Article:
Chronic Hepatitis

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Chronic hepatitis is defined as inflammation of the liver persisting for more than 6 months.

Chronic hepatitis it is not a single disease but a syndrome with many causes.
It is clinically defined as persistent abnormal liver function tests of hepatitic type of 6 months' duration.

There are three main types of chronic hepatitis, each of which carries a different risk of developing into cirrhosis.

In chronic active hepatitis (CAH), which is also known as 'chronic aggressive hepatitis', inflammatory changes are associated with continued necrosis of liver cells.
 
The main complication of this pattern of chronic hepatitis is the development of cirrhosis.

In some cases, necrosis extends from one portal area to another (bridging necrosis) early in the course of disease and is an index of likely rapid progression to cirrhosis.

In chronic persistent hepatitis (CPH), inflammation is confined to the portal tracts, and necrosis of liver cells is not seen.
Generally this type of chronic hepatitis is not associated with development of progressive fibrosis or cirrhosis. However, some patients who exhibit this pattern of inflammation and are HBeAg-positive (indicating active viral replication) progress to
chronic active hepatitis, with seroconversion to anti-HBeAg positivity and development of cirrhosis.

Patients with CPH due to HCV infection may also develop progressive disease with cirrhosis. 

In chronic lobular hepatitis (CLH) there is inflammation of portal tracts, with spotty parenchymal inflammation but no piece-meal necrosis.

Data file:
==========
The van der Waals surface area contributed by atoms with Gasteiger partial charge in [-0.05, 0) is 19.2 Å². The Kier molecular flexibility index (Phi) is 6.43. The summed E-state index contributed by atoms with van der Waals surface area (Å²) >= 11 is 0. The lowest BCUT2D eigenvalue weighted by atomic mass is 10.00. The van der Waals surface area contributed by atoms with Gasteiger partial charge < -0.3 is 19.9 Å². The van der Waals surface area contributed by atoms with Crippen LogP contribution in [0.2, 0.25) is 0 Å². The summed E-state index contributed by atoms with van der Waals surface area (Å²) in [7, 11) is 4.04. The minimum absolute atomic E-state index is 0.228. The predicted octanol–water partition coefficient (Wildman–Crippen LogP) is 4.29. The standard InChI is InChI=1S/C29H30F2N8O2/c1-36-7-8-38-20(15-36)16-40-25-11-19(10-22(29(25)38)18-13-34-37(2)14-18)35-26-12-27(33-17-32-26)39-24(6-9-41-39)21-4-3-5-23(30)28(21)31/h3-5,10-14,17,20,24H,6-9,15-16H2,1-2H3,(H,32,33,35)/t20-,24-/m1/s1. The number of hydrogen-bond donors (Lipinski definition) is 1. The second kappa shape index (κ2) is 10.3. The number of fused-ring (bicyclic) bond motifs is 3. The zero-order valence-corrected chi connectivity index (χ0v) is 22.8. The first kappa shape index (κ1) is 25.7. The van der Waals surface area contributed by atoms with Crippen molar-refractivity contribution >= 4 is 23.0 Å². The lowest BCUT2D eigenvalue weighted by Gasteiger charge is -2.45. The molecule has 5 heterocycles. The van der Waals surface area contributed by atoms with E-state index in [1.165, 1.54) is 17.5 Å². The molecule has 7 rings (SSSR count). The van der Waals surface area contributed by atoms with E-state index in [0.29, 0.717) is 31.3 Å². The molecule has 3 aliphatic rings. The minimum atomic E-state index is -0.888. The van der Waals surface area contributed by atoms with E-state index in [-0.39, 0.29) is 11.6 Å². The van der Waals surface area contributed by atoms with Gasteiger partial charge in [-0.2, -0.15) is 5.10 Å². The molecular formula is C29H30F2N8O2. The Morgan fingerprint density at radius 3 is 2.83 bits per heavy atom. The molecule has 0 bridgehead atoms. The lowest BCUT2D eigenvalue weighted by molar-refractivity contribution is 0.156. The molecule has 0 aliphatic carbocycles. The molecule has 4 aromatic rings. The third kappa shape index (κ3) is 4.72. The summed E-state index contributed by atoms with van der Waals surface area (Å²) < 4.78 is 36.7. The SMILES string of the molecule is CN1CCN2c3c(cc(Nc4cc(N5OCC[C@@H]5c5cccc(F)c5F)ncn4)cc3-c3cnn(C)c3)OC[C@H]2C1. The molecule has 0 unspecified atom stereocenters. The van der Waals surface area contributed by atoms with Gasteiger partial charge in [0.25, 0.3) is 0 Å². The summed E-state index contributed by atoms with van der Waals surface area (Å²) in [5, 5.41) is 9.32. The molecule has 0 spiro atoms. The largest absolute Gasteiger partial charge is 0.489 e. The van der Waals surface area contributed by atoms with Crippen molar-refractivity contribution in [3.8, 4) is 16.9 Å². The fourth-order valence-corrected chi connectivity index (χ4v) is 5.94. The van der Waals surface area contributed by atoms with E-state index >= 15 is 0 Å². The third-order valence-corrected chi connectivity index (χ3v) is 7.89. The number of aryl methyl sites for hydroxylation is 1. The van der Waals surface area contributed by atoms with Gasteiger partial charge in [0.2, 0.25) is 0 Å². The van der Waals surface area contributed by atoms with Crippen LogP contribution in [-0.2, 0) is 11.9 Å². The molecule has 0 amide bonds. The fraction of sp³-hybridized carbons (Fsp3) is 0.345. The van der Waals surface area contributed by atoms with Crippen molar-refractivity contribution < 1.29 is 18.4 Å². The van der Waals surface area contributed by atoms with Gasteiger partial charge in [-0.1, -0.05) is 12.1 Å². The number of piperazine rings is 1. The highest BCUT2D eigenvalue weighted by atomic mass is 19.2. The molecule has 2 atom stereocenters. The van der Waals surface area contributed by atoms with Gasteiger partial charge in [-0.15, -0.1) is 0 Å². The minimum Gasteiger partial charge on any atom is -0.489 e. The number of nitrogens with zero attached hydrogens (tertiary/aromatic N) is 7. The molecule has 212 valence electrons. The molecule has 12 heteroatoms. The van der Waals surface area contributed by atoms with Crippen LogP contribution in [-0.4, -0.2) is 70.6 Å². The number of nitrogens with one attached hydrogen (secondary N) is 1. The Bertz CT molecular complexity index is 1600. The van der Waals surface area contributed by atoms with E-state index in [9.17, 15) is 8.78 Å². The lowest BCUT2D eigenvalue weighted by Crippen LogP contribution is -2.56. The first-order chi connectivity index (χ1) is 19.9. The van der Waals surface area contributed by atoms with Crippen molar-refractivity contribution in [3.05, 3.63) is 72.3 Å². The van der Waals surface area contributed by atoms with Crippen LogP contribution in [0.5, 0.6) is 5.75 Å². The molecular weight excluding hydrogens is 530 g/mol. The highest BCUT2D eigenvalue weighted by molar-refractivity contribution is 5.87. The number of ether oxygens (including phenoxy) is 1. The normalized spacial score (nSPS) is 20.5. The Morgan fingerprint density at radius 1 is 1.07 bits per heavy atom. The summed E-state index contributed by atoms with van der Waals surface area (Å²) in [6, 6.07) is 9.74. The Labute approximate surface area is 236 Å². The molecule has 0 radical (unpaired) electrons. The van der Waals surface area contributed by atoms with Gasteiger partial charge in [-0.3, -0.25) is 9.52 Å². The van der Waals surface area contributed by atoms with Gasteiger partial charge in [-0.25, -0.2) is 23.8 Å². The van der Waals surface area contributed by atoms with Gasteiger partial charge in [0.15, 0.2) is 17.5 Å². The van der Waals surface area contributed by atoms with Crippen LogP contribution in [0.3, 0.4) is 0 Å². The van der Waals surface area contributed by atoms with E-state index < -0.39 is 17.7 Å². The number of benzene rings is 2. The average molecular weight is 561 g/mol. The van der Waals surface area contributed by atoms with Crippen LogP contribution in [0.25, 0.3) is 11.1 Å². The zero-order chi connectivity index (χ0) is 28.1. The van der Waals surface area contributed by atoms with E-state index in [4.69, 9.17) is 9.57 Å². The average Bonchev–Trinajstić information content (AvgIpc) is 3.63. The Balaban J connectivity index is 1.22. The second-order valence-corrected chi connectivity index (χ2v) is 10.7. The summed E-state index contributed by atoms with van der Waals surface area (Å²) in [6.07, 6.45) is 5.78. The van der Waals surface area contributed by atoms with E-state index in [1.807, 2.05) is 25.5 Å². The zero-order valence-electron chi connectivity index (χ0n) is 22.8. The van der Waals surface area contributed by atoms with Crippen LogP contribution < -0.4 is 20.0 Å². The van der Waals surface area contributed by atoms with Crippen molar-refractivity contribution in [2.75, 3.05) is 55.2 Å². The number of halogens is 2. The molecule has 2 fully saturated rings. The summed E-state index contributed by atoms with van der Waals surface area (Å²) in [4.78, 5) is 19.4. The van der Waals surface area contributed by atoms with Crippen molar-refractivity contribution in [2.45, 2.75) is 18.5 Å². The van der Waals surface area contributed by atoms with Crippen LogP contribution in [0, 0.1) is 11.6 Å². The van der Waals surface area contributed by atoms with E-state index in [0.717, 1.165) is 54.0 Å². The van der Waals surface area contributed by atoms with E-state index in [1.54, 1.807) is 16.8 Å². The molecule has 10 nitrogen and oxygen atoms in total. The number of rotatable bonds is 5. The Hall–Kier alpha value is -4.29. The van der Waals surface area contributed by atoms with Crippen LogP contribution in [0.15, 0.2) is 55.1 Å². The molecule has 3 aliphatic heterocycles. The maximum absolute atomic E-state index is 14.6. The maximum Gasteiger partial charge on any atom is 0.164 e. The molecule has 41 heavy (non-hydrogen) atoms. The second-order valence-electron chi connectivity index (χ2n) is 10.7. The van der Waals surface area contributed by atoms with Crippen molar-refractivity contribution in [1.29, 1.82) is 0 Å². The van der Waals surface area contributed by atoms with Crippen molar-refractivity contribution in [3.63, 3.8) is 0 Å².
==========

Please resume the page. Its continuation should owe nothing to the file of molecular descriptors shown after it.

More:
This pattern of chronic hepatitis is usually associated with a viral aetiology.
Cases that are associated with hepatitis B infection and are positive for HBeAg may later develop chronic active hepatitis.
Other cases generally do not progress to cirrhosis.

Histologically there is lymphocytic inflammatory infiltration in portal tracts, which spills over into the adjacent parenchyma.
Piecemeal necrosis of liver cells is seen at the interface with the connective tissue of the portal tract. With time, this necrosis extends, star-like, from portal areas and, in late stages, progresses to bridging fibrosis between adjacent portal tracts.

In chronic persistent hepatitis, lymphoid infiltration is seen in portal tracts. However, in contrast to chronic active hepatitis, there is no necrosis of liver cells in the limiting plate.

Chronic hepatitis following viral infection may progress to cirrhosis

Following infection by hepatitis B or hepatitis C viruses, a proportion of patients develop persistent viral infection and chronic hepatitis.

In hepatitis B infection liver cells have a characteristic 'ground glass' appearance.
In these cases, evaluation of HBeAg and anti-HBeAg can be used to predict likely progress to cirrhosis.
Patients who have chronic active hepatitis are at risk of developing cirrhosis.

An important complication of chronic infection by hepatitis B and C is the development of hepatocellular carcinoma.

Some patients present with advanced chronic liver disease and no clinical history of acute hepatitis, yet can be shown to have viral infection by serology and liver biopsy. In these cases it is assumed that there has been sub-clinical acute infection.

In chronic hepatitis due to hepatitis B infection, liver cells accumulate HBsAg in the cytoplasm, which appears homogeneous, pale and glassy. These so-called 'ground glass' hepatocytes may be immunostained by antibodies to HBsAg, where they are stained brown.

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